When You & Your Partner Start Growing Apart“It’s incredibly easy for couples to grow apart because we have such busy lives,” according to Ashley Davis Bush, LCSW, a psychotherapist who specializes in couples therapy. Life, with its myriad commitments and responsibilities, will pull you apart, unless you consciously resist, she said.

These are some red flags that you’re growing apart, according to Bush: consistently spending less time together; going to bed at different times; making big decisions without consulting each other (and forgetting that you’re a partner and a “we”); keeping secrets; feeling lonely when you’re together or not enjoying each other’s company; and not having sex.

Fortunately, there are many ways you can reconnect and grow together. Here are six suggestions.

1. Talk about it.

Let your partner know how you’re feeling, and brainstorm ways you can grow closer, Bush said. For instance, you might say, “I’m not feeling as close to you as I used to, and I really want to feel that again,” or “It seems like we’re growing apart, what can we do?”

“This invites collaboration,” instead of playing the blame game. Maybe you decide to schedule more time together, get away for the weekend, read a relationship book or seek couples counseling, she said. “Sometimes as few as five therapy sessions can make a difference.”

And the earlier you come in, the better. Research shows that couples wait around six years before seeking help, so when they finally start therapy, it’s often too late, Bush said. The relationship is too damaged.

2. Prioritize sex.

“Couples who do not grow apart continue to maintain a satisfying physical relationship,” said Meredith Hansen, Psy.D, a clinical psychologist who works with couples in Newport Beach, Calif.

In fact, sex can be a good barometer for how healthy a relationship is, Bush said.

Commit to making sex a priority, Hansen said. Everyone’s needs and desires are different, so talk about it, and try to meet in the middle, Bush said. Scheduling sex can help, she said.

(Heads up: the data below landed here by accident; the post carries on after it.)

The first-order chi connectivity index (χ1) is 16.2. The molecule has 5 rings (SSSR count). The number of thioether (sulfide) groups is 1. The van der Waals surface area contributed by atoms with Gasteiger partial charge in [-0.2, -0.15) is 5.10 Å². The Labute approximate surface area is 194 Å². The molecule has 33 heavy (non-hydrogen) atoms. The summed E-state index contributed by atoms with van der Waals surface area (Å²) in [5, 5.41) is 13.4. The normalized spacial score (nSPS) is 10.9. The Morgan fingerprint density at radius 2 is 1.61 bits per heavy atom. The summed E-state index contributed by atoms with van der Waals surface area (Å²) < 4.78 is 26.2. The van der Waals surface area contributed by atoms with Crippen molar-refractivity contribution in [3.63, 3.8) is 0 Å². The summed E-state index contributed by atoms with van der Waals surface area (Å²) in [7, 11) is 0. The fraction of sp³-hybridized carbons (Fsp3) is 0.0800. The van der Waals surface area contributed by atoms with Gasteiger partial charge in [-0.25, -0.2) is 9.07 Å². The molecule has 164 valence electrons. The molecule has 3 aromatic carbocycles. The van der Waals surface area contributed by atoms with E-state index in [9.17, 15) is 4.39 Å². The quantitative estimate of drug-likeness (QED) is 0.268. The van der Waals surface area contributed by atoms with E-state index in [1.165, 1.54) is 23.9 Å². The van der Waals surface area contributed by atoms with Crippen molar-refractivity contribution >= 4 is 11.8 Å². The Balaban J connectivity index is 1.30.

3. Bring back old habits.

Sometimes, it can help to recall the things you did together when you were falling in love, said Bush, also co-author of 75 Habits for a Happy Marriage: Advice to Recharge and Reconnect Every Day. What activities did you like? What helped you grow together?

For instance, maybe you loved exercising together or watching baseball games or attending concerts.

4. Try new things.

“Relationships thrive on novelty,” Bush said. It’s important for our brains and keeps things interesting and exciting, she said. For instance, try a new restaurant, start a new hobby or visit a new city.

5. Plan recurring date nights.

“Plan a regular date night and commit to talking about anything but the kids, reminisce about [your] dating days and share something that the other doesn’t know about that period of time,” Hansen said.

6. Ask meaningful questions.

“To avoid growing apart, couples must remain interested in one another,” Hansen said. One way to do that is to ask your spouse meaningful questions. They “help deepen the conversation and allow us access to our partner’s inner thoughts and feelings.”

For instance, if your partner reveals that they’re frustrated about work, instead of suggesting solutions, “ask them how this makes them feel, what would help them get through this difficult time [and] what they need in this moment.”

If you’re new parents, talk about how becoming a parent has changed you, what you like most about it, and what’s been the most surprising change, she said.

She also shared these additional questions: “What are you happiest with in life? What would you like to see change in our life/your life? How has life surprised you? What goals do you have for our family/work/our children over the next year/five years/10 years? How can I better support you as a spouse? What are you most proud of?”

“Your relationship is like a gift in your life. You want to nurture it, be grateful for it and do everything you can to keep it thriving,” Bush said. If you’re feeling distance in your relationship, your partner probably is too, she said. Be open with each other and decide how you’d like to grow together.

Also, check out this piece, which explores small ways you can reconnect every day.

 


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    Last reviewed: By John M. Grohol, Psy.D. on 6 Feb 2014
    Published on PsychCentral.com. All rights reserved.

APA Reference
Tartakovsky, M. (2014). When You & Your Partner Start Growing Apart. Psych Central. Retrieved on October 31, 2014, from http://psychcentral.com/blog/archives/2014/02/05/when-you-your-partner-start-growing-apart/

 

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